Through personalized advocacy, Holt’s new Philippines Special Needs Project will help find loving, permanent families for older children, sibling groups and children with medical, developmental or emotional needs.
Working in countries around the world for over 65 years, we have seen the profiles of children eligible for international adoption change. There used to be many infants and children with no known health conditions waiting for a family through international adoption. But today, this has shifted. Now, due to greater efforts on the part of country governments and advocacy organizations, more children are able to join domestic adoptive families. This gives them the opportunity to grow up in the country and culture of their birth. We celebrate this!
We also celebrate the fact that as a result of this shift, children who were often overlooked — children who are older, part of a sibling group or have increased medical, developmental or emotional needs — are now able to join the loving families they deserve. These are the children who often remain behind in orphanages when younger children with fewer needs are adopted. They are still waiting for families. For many of them, international adoption is their last, best hope of joining one.
To help these children join loving, permanent families, we have started programs called special needs projects (SNP) to provide increased support and advocacy for these children. No matter their age or set of needs, every child deserves a loving family to care for them!
Starting an SNP in the Philippines!
We began with the Thailand SNP, and now we are thrilled to announce a special needs project in the Philippines!
These projects are among Holt’s most innovative and personalized adoption programs. They are the only programs where Holt social workers in the U.S. can travel to visit the children in person! By visiting these children face to face, our social workers can better advocate for them. They can learn about their personalities and interests, and assess any medical, developmental, cognitive or emotional needs they may have. This helps social workers best determine the kind of family they will thrive in.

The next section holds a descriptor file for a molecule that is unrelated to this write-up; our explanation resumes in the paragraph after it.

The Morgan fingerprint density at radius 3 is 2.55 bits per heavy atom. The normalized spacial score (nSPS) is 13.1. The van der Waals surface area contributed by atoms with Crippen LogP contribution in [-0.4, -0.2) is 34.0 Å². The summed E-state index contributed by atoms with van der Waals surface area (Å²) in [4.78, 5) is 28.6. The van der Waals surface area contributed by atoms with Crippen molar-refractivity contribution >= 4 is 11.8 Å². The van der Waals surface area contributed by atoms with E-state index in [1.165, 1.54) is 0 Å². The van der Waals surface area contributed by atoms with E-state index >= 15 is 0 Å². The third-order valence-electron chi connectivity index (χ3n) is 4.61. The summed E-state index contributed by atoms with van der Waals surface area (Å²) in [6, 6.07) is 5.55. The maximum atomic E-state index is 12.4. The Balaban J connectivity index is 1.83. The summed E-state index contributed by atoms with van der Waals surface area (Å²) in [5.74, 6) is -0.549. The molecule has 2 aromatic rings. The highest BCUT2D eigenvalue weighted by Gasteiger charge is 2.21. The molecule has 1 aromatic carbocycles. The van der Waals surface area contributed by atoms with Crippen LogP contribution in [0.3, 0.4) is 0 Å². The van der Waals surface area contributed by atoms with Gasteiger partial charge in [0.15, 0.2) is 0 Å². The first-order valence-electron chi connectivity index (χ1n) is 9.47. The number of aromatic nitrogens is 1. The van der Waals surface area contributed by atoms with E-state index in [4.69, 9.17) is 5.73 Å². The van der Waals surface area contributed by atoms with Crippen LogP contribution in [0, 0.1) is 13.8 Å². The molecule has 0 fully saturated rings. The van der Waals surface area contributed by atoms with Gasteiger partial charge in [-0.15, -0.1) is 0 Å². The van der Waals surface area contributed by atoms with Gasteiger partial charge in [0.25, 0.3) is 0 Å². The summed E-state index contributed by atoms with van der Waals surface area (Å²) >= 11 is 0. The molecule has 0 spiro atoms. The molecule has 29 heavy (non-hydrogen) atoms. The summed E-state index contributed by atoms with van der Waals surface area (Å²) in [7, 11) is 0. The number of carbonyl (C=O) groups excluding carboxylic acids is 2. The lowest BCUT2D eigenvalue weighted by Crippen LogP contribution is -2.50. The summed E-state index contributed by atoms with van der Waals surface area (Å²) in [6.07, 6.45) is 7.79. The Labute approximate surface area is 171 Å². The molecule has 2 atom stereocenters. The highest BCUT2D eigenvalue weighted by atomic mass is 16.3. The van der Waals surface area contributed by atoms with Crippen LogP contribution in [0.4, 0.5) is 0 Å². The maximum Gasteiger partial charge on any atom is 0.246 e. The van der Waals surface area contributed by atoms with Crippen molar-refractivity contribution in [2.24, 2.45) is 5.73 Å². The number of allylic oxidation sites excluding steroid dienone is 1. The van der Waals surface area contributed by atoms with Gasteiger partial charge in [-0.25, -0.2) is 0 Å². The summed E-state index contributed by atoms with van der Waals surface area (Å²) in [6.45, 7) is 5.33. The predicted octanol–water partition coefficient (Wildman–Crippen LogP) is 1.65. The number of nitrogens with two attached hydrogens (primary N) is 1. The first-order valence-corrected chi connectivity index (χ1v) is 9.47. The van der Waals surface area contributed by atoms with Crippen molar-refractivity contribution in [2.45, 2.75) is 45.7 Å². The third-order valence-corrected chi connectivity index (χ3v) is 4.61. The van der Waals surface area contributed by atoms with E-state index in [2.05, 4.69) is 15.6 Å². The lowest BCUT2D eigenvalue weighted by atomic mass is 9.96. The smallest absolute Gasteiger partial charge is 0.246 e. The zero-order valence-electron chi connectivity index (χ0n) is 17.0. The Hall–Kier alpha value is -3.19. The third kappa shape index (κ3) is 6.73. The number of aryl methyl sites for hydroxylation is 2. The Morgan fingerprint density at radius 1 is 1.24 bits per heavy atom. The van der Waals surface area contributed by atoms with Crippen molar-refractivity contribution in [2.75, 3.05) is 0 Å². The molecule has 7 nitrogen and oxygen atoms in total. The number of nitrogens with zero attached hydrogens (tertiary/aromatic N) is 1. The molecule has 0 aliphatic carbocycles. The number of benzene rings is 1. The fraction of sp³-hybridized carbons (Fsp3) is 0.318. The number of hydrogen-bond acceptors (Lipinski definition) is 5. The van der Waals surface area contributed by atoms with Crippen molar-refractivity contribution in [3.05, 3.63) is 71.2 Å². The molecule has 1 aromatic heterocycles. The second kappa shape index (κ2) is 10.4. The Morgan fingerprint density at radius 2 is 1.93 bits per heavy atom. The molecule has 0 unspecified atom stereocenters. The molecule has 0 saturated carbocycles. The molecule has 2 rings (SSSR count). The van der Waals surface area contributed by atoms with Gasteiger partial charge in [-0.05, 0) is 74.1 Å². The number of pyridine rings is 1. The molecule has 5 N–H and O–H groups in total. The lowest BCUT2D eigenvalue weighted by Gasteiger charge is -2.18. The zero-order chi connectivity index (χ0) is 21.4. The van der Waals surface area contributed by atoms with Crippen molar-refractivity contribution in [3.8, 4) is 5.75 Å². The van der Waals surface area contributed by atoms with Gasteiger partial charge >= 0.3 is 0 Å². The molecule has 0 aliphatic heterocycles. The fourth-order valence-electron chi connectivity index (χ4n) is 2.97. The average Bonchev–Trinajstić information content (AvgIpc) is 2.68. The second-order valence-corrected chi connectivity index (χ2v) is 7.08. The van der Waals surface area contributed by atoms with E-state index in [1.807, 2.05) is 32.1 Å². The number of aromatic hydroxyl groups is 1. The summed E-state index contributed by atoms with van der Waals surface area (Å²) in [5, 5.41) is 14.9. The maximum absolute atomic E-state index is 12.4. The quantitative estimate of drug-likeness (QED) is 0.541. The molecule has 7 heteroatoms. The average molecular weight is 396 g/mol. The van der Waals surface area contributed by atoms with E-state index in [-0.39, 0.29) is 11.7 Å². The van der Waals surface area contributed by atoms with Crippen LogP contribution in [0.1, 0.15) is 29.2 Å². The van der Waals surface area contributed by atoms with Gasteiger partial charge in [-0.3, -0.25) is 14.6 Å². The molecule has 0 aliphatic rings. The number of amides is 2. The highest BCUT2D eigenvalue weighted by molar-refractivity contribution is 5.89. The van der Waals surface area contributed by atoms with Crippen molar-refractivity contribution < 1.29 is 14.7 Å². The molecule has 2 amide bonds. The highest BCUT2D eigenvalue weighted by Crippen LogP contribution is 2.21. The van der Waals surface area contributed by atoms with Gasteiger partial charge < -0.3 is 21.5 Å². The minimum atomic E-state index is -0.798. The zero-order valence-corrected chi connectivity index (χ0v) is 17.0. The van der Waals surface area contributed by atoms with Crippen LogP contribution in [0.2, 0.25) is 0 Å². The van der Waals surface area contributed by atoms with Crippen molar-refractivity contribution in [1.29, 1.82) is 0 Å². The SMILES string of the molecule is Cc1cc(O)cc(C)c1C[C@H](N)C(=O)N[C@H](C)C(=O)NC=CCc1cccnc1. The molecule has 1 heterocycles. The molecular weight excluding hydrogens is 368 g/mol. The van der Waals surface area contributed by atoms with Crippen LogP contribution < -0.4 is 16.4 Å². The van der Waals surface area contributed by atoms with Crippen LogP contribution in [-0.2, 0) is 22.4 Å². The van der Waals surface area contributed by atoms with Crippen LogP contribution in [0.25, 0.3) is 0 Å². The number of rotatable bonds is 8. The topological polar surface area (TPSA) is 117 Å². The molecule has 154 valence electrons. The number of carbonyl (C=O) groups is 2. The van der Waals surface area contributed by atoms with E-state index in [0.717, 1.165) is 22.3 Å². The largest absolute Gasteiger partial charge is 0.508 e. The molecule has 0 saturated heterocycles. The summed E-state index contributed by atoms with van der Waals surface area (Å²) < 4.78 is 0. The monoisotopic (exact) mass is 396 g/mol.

A team of social workers and Holt staff just visited the Philippines in February of this year for their first assessment visit. They met with 80 children who live in 16 different care centers around the country.
The Philippines special needs project team gathered photos of the orphanages and homes that the children live in. They also spoke with a variety of people who work with the children, including teachers, caregivers, nurses and social workers. With a comprehensive portrait of the child’s life, personality and environment, they are well positioned to advocate for them and represent them to prospective adoptive families.
And when prospective families reach out to Holt, we now have a wealth of information and photos to share! Often, we can even direct them to a staff member who traveled to the Philippines and interacted with the child. They can then give their impressions and perspective on the child’s needs! In the world of international adoption, this kind of interactive approach is transformative for children and families alike.
While the team is there, they also get to have real conversations with the children. They get to talk to them about adoption and their wishes for the future, involving them in the matching process.